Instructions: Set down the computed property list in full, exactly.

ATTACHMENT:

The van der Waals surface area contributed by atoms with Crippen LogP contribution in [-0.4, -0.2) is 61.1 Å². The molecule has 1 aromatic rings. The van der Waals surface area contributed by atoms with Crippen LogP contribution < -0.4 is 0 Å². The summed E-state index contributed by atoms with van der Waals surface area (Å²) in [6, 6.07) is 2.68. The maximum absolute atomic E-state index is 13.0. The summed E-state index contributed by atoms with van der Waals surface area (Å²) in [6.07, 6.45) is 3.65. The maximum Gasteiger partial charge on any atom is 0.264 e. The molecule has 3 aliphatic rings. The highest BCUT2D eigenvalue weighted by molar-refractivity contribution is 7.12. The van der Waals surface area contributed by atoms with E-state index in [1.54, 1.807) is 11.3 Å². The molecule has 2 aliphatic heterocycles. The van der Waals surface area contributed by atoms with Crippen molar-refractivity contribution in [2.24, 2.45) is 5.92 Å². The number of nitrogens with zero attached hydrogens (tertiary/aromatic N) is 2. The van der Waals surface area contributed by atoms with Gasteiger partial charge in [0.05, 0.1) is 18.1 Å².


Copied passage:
The van der Waals surface area contributed by atoms with Crippen LogP contribution in [-0.4, -0.2) is 61.1 Å². The molecule has 1 aromatic rings. The van der Waals surface area contributed by atoms with Crippen LogP contribution < -0.4 is 0 Å². The summed E-state index contributed by atoms with van der Waals surface area (Å²) in [6, 6.07) is 2.68. The maximum absolute atomic E-state index is 13.0. The summed E-state index contributed by atoms with van der Waals surface area (Å²) in [6.07, 6.45) is 3.65. The maximum Gasteiger partial charge on any atom is 0.264 e. The molecule has 3 aliphatic rings. The highest BCUT2D eigenvalue weighted by molar-refractivity contribution is 7.12. The van der Waals surface area contributed by atoms with E-state index in [1.54, 1.807) is 11.3 Å². The molecule has 2 aliphatic heterocycles. The van der Waals surface area contributed by atoms with Crippen molar-refractivity contribution in [2.24, 2.45) is 5.92 Å². The number of nitrogens with zero attached hydrogens (tertiary/aromatic N) is 2. The van der Waals surface area contributed by atoms with Gasteiger partial charge in [0.05, 0.1) is 18.1 Å².